They’re lethal killing machines, and they could be lurking in your house or back yard.
Cats aren’t likely to harm you, of course, but they’re putting a serious dent in Canada’s bird population. According to a recent Environment Canada report that examined how human-related activities affect bird mortality, feral and domestic cats are the biggest killers of birds, claiming 196 million lives every year.
Richard Elliot, director of Wildlife Research for Environment Canada, says he thinks people will be surprised to see cats at the top of the list. “We think of a cat as a nice, quiet animal. It’s actually a pretty effective predator.”
Power-transmission lines were the next biggest bird killers, responsible for 25.6 million deaths per year, followed by houses (22.4 million), vehicles (13.8 million), hunting (4.7 million), agricultural pesticides (2.7 million) and low, mid-rise and tall buildings (2.5 million).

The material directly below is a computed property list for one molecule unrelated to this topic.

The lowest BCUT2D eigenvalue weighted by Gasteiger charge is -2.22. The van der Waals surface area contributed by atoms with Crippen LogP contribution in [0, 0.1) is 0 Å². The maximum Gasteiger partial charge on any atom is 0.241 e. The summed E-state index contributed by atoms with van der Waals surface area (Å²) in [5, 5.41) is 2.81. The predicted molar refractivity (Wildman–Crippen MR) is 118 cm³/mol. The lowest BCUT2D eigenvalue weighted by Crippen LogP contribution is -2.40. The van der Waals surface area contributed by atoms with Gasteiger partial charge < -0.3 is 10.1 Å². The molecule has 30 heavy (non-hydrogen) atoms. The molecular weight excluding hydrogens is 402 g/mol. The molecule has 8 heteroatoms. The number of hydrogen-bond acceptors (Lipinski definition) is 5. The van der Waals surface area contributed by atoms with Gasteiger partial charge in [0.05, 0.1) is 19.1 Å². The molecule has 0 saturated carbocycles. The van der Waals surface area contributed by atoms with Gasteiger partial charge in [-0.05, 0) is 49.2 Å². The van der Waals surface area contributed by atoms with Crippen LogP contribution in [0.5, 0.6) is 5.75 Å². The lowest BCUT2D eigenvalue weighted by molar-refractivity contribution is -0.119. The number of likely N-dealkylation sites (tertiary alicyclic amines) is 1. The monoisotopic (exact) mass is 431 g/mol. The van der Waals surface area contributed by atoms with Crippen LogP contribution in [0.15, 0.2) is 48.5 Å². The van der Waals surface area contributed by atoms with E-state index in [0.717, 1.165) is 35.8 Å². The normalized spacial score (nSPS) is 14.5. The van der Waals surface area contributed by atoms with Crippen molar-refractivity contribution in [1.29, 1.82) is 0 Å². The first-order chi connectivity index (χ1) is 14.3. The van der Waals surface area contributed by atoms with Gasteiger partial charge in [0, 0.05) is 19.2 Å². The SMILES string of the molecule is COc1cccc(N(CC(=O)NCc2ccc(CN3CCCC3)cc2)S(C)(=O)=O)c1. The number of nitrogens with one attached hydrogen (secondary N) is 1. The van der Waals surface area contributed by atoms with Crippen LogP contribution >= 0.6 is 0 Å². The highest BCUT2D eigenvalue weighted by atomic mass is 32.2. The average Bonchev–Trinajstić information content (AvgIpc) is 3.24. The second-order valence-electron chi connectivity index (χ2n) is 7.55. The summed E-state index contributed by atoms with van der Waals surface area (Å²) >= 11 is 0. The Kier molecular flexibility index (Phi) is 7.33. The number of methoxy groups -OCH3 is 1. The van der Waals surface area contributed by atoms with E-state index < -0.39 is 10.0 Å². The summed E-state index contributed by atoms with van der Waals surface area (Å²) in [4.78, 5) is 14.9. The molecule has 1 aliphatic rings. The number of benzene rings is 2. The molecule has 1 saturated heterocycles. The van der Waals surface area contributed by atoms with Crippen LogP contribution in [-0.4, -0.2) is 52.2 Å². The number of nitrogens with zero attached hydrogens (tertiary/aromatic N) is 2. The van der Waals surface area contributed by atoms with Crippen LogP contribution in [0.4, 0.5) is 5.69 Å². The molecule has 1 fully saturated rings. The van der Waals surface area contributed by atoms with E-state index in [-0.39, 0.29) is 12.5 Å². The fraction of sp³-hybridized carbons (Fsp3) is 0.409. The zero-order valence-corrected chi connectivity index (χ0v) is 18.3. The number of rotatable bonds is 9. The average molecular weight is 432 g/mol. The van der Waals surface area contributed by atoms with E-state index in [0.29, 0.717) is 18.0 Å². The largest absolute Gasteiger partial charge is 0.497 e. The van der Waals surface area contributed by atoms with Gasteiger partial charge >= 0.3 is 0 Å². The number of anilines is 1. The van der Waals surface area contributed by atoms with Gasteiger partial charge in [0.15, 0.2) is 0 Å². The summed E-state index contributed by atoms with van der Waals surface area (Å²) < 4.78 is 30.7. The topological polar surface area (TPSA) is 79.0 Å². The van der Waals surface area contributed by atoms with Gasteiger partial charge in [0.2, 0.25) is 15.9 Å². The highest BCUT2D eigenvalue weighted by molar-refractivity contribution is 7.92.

Recent news stories have highlighted the dangers posed by structures such as buildings and wind turbines. But Bridget Stutchbury, a York University biology professor, says the threat of cats is well known among those who study birds. “Part of the reason we don’t hear about it is because cat owners don’t want to hear about it,” she says. “When it comes to issues with pets, a lot of cat owners know cats eat birds, but they want their cats outdoors.”
Elliot says there are things people can do to help reduce bird deaths, such as putting wind turbines in locations away from peak bird migration areas and using reflectors on windows to prevent impacts with tall buildings and homes.